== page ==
Push back.


Bear with me while I do something we’re never supposed to do: I’m going to brag about my kid. But only for a second, and then we’ll move on.

John’s pretty well behaved. He’ll generally follow the rules (and make sure everyone else follows them) and because of that, he’s easy to be with. It’s not that we’ve never had bad days or that John is perfect in every way. He’s a kid, not a saint. But I think Matt and I have had it pretty easy when it comes to polite behavior.

So the past month has been a little bit shocking. John has decided to push back. On everything. Every word that comes out of my mouth. Every rule that we’ve had since he was toddling around.

John being John, he’s not running riot and lighting things on fire. Oh no. He’s arguing. Actually he would probably say he’s not arguing, he’s just asking.

Here’s an example.

Mom: “John, you can have five jelly beans!”

John: “Why not six? Why did you say five? Why is five the right number? Who decides why the number is five? Why do you get to decide? Why isn’t six the right number? What about seven? Why did you decide on five? When will it be time to have a sixth jellybean? If I don’t have the sixth later, can I have it now? How many jellybeans are there?”

He’s always done this to some extent, but in recent weeks has taken it to an entirely new level. It is non-stop, unreasonable, and often ends badly. It’s now crossing the line into sass, back-talk, and other bad behaviors. I appreciate that he’s an articulate kid, but I’d prefer that he use his powers for good rather than for evil.

I think I know where (at least part of) the problem is coming from. Traditionally, I have been very open to discussion and compromise. I’m willing to meet John in the middle on a lot of things, and in the past, that’s worked really well. Now that he’s going to push the boundaries until they break, I have to rein it in. Sometimes, whether he likes it or not (and whether I like it or not), the answer is “because I said so,” and that’s all there is.

For variety, John alternates relentless questioning with just pretending he can’t hear us at all. So the other thing I’m working on is my grown up voice. The other night John was shooting a basketball in the gym and I said, “John, do not let me see you shoot that basketball one more time,” in a voice so hard and cold it sounded like it was coming out of someone else’s body. I think the people sitting to my right were ready to call social services. But I’d been trying to get him out of there for half an hour already, and Serious Voice is the only thing he hears.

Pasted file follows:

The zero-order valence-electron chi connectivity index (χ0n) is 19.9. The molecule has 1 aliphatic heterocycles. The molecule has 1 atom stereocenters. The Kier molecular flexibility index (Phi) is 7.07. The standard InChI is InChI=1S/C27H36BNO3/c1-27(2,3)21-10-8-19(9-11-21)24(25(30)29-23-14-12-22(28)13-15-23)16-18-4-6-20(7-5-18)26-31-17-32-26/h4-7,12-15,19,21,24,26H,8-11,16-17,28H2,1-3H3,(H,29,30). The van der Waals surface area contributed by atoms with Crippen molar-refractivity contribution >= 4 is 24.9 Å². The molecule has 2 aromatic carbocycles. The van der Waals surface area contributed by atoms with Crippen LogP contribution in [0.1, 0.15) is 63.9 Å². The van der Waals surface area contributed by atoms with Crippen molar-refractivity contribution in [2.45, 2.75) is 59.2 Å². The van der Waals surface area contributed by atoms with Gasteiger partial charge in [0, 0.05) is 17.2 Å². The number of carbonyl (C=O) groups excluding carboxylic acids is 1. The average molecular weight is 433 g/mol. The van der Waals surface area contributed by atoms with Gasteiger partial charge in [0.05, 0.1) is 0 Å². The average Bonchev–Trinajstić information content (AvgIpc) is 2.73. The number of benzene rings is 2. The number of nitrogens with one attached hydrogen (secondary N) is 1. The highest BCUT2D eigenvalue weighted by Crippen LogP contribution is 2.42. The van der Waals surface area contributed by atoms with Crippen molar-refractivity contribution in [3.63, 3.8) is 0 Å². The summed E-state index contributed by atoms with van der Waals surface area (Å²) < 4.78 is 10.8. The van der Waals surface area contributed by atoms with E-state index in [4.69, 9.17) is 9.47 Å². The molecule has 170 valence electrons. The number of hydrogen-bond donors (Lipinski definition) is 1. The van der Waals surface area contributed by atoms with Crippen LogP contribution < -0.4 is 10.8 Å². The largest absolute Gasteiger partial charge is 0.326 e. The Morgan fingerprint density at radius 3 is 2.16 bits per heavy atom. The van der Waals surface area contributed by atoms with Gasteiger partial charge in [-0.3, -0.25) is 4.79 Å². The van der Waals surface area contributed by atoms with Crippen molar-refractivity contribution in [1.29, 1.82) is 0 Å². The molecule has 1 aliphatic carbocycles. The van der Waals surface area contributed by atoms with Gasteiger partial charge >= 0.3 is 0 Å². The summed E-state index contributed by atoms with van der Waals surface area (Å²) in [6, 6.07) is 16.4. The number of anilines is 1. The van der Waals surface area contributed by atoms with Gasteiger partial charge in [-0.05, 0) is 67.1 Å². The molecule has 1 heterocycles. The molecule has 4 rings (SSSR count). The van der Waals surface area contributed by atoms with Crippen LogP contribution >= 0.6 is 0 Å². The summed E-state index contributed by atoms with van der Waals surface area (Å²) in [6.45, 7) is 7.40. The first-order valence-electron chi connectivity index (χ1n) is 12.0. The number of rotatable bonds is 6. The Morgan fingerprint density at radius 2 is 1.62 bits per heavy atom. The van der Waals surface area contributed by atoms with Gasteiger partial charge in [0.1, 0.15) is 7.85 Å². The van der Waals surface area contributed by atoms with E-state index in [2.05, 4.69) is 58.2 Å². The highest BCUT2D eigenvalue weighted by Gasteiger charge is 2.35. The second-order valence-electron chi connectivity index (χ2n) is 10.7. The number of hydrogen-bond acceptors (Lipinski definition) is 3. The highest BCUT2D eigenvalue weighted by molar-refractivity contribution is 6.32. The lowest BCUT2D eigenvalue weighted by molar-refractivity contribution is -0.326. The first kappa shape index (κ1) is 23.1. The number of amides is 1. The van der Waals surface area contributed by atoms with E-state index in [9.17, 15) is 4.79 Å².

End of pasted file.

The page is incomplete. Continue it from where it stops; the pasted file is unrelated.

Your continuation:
I’m not excited about this new turn of events. I don’t enjoy being rigid and using a slightly mean voice. But I think Matt and I both realize that we’re listing slightly, and we need to right the ship. I’m not going to like it at all. Wake me when it’s over.

2 thoughts on “Push back.

  1. This is only practice for when he hits middle school. But I am quite sure you will a chance to rest your Serious Voice for weeks or months at a time before then. Not having raised a child of my own I may have no right to talk but maybe you can find comfort in the fact that I was in my second year of teaching when a more experienced teacher pulled me aside and said I would have far less problems with ‘classroom management’ (discipline) if I learned to stop saying please at the end of my requests.

  2. I found natural consequences to be the best teacher. Perhaps instead of saying “don’t let me see you throw that basketball again” the comment could be “if you throw the ball again such and such will happen. That way he’s not pushing you but rather deciding to either accept the consequences or avoid them. Letting them know in advance what will happen is fair and teaches them that their decisions have ramifications. As far as the jelly beans, I’d have a talk as to what a fair number would be for him to have for the day, pointing out that perhaps 10 (or whatever number) is good to make the bag last longer, etc. If he has buy in to the decision he’s more likely to accept it. then, I’d put the jellybeans in a bowl and let him eat them when he wanted to and then when they’re gone they’re gone. If they are the ones making the decision they can’t blame you and you avoid battles. Set the parameters of acceptable options and give them the freedom to learn from their mistakes or successes.

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